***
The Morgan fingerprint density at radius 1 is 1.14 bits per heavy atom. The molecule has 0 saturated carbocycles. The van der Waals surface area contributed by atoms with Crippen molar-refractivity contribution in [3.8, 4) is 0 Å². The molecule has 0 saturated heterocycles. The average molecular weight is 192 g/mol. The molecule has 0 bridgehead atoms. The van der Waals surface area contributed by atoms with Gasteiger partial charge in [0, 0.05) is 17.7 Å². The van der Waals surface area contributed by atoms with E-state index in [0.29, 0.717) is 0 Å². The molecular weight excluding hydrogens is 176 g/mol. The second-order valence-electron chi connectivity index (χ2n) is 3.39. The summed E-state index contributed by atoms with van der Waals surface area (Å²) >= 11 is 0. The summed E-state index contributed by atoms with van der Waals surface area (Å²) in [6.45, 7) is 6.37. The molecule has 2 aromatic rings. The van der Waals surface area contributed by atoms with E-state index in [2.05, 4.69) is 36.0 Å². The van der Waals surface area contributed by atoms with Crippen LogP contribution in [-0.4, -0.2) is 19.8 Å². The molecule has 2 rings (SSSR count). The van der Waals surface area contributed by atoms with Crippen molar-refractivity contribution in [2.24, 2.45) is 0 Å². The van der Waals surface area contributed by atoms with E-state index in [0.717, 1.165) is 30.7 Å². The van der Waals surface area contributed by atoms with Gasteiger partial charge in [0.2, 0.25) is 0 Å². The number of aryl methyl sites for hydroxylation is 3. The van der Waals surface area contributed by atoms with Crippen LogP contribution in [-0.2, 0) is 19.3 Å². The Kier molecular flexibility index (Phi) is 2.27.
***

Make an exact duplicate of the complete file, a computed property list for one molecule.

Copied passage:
The Morgan fingerprint density at radius 1 is 1.14 bits per heavy atom. The molecule has 0 saturated carbocycles. The van der Waals surface area contributed by atoms with Crippen molar-refractivity contribution in [3.8, 4) is 0 Å². The molecule has 0 saturated heterocycles. The average molecular weight is 192 g/mol. The molecule has 0 bridgehead atoms. The van der Waals surface area contributed by atoms with Gasteiger partial charge in [0, 0.05) is 17.7 Å². The van der Waals surface area contributed by atoms with E-state index in [0.29, 0.717) is 0 Å². The molecular weight excluding hydrogens is 176 g/mol. The second-order valence-electron chi connectivity index (χ2n) is 3.39. The summed E-state index contributed by atoms with van der Waals surface area (Å²) >= 11 is 0. The summed E-state index contributed by atoms with van der Waals surface area (Å²) in [6.45, 7) is 6.37. The molecule has 2 aromatic rings. The van der Waals surface area contributed by atoms with E-state index in [2.05, 4.69) is 36.0 Å². The van der Waals surface area contributed by atoms with Crippen LogP contribution in [-0.4, -0.2) is 19.8 Å². The molecule has 2 rings (SSSR count). The van der Waals surface area contributed by atoms with Crippen molar-refractivity contribution in [2.24, 2.45) is 0 Å². The van der Waals surface area contributed by atoms with E-state index in [0.717, 1.165) is 30.7 Å². The van der Waals surface area contributed by atoms with Gasteiger partial charge in [0.2, 0.25) is 0 Å². The number of aryl methyl sites for hydroxylation is 3. The van der Waals surface area contributed by atoms with Crippen LogP contribution in [-0.2, 0) is 19.3 Å². The Kier molecular flexibility index (Phi) is 2.27.